Furious early pace hurts Bodemeister in Kentucky Derby

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LOUISVILLE, Ky. — Losing the Kentucky Derby was bad enough. Letting down his son was even worse for Bob Baffert.

Bodemeister, the bay colt named after the trainer's 7-year-old son, rocketed to the front Saturday and led by as many as three lengths. But he couldn’t hold on in a furiously fast pace as was overtaken by I’ll Have Another.

“He was there,” Baffert said. “He just got tired.”

Baffert broke down, too, when he thought about his son’s disappointment, tearing up and walking away in the paddock.

“I was watching my little son, Bode, I feel so bad for him ...” said Baffert, who named his boy after his ski pal, Bode Miller.

The horse had become a Derby favorite when he won the Arkansas Derby by 9½ lengths.

Bodemeister and jockey Mike Smith appeared poised to pull off a wire-to-wire win in Kentucky after taking a lead early and extending it heading into the stretch.

But the fast fractions caught up to him and that pace proved to be his undoing.

IN A PINCH: Union Rags never had a chance after a brutal start in the Kentucky Derby.

The Dixie Union colt ridden by Julien Leparoux was pinched back at the break and caught in-between rivals that cost him early position after being one of the most talked about contenders coming into Saturday’s race.

“He broke a step a step slow and he usually breaks well from the gate,” Leparoux said. “Then he got bumped and we dropped far back.”

That was only the half of it. After Union Rags settled into stride, Leparoux had trouble finding a clear running path.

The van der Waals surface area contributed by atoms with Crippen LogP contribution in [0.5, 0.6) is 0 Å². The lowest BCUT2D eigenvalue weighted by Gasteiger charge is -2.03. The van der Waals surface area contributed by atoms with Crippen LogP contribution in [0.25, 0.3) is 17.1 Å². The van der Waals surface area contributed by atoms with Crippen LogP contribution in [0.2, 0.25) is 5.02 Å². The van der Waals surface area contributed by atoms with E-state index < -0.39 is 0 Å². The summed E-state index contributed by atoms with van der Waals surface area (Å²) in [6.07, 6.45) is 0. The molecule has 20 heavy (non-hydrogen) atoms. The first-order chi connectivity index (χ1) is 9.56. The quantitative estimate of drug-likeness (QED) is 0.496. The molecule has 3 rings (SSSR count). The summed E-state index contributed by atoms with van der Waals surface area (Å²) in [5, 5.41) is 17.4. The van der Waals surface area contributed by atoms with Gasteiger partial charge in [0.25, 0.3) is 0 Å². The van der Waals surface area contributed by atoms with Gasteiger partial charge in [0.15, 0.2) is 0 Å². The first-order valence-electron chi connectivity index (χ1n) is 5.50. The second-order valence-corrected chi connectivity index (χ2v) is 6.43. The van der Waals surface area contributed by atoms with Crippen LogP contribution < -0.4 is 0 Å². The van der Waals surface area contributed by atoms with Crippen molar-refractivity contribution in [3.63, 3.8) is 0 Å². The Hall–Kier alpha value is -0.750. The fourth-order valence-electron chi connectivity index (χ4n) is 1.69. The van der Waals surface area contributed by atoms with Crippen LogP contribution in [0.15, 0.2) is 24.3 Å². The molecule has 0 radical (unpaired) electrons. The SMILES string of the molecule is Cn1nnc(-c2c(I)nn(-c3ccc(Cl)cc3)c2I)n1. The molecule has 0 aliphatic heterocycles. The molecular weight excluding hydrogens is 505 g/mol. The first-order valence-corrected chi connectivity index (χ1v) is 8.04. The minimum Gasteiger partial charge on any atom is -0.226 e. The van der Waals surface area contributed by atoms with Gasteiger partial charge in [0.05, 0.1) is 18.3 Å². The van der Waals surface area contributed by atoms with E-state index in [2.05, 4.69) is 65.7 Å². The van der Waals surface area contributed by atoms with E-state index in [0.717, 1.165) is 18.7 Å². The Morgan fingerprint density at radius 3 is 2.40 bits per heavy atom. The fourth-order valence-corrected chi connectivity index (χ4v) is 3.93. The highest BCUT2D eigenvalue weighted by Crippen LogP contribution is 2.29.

“I had nowhere to go where I could make a move,” Leparoux said. “I knew it was going to be tough to come back.”

The winner of the Fountain of Youth Stakes eventually rallied from 18th to finish seventh.

“He just had a rough trip,” trainer Michael Matz said.

TARNISHED GEM: Gemologist failed to run his winning streak to six.

The horse trained by Todd Pletcher had won twice at Churchill Downs, but expectations were tempered because of weak competition. Against an especially deep field in the Kentucky Derby, he was fifth until the final half-mile when he fell off the pace and finished 16th.

“I had a beautiful trip. I saved all the ground into the first turn, very comfortable down the backside,” jockey Javier Castellano said. “We were able to relax right behind the speed. Unfortunately, I don’t know why he didn’t run his race.”

Castellano thought the 85-degree heat might have had hurt Gemologist, while WinStar Farm president Elliott Walden searched for answers.

“He didn’t run much. It’s very disappointing,” Walden said.

"He just didn't show up."


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